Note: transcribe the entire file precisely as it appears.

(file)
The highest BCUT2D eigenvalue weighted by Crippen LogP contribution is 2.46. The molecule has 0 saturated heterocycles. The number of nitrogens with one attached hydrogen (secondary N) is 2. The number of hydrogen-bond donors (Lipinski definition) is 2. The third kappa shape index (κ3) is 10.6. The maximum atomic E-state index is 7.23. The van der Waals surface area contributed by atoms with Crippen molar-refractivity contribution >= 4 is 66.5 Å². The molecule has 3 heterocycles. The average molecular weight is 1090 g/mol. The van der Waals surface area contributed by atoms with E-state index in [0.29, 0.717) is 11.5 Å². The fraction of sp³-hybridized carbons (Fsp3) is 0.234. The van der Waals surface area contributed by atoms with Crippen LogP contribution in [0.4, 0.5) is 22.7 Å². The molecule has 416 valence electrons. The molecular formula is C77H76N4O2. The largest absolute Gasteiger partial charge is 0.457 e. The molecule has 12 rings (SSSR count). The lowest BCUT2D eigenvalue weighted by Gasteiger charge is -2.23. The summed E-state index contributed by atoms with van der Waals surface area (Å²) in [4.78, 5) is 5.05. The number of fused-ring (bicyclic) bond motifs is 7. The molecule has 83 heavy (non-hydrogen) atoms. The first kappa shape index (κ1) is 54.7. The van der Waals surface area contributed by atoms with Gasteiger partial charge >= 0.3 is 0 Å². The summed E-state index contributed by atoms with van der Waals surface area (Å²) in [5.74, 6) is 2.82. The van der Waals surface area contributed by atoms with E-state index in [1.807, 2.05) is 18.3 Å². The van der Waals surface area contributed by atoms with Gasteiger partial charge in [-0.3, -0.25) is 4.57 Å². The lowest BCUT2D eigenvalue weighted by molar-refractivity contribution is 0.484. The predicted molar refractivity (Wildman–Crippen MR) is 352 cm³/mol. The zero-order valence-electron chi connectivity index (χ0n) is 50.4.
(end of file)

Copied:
The highest BCUT2D eigenvalue weighted by Crippen LogP contribution is 2.46. The molecule has 0 saturated heterocycles. The number of nitrogens with one attached hydrogen (secondary N) is 2. The number of hydrogen-bond donors (Lipinski definition) is 2. The third kappa shape index (κ3) is 10.6. The maximum atomic E-state index is 7.23. The van der Waals surface area contributed by atoms with Crippen molar-refractivity contribution >= 4 is 66.5 Å². The molecule has 3 heterocycles. The average molecular weight is 1090 g/mol. The van der Waals surface area contributed by atoms with E-state index in [0.29, 0.717) is 11.5 Å². The fraction of sp³-hybridized carbons (Fsp3) is 0.234. The van der Waals surface area contributed by atoms with Crippen LogP contribution in [0.4, 0.5) is 22.7 Å². The molecule has 416 valence electrons. The molecular formula is C77H76N4O2. The largest absolute Gasteiger partial charge is 0.457 e. The molecule has 12 rings (SSSR count). The lowest BCUT2D eigenvalue weighted by Gasteiger charge is -2.23. The summed E-state index contributed by atoms with van der Waals surface area (Å²) in [4.78, 5) is 5.05. The number of fused-ring (bicyclic) bond motifs is 7. The molecule has 83 heavy (non-hydrogen) atoms. The first kappa shape index (κ1) is 54.7. The van der Waals surface area contributed by atoms with Gasteiger partial charge >= 0.3 is 0 Å². The summed E-state index contributed by atoms with van der Waals surface area (Å²) in [5.74, 6) is 2.82. The van der Waals surface area contributed by atoms with E-state index in [1.807, 2.05) is 18.3 Å². The van der Waals surface area contributed by atoms with Gasteiger partial charge in [-0.3, -0.25) is 4.57 Å². The lowest BCUT2D eigenvalue weighted by molar-refractivity contribution is 0.484. The predicted molar refractivity (Wildman–Crippen MR) is 352 cm³/mol. The zero-order valence-electron chi connectivity index (χ0n) is 50.4.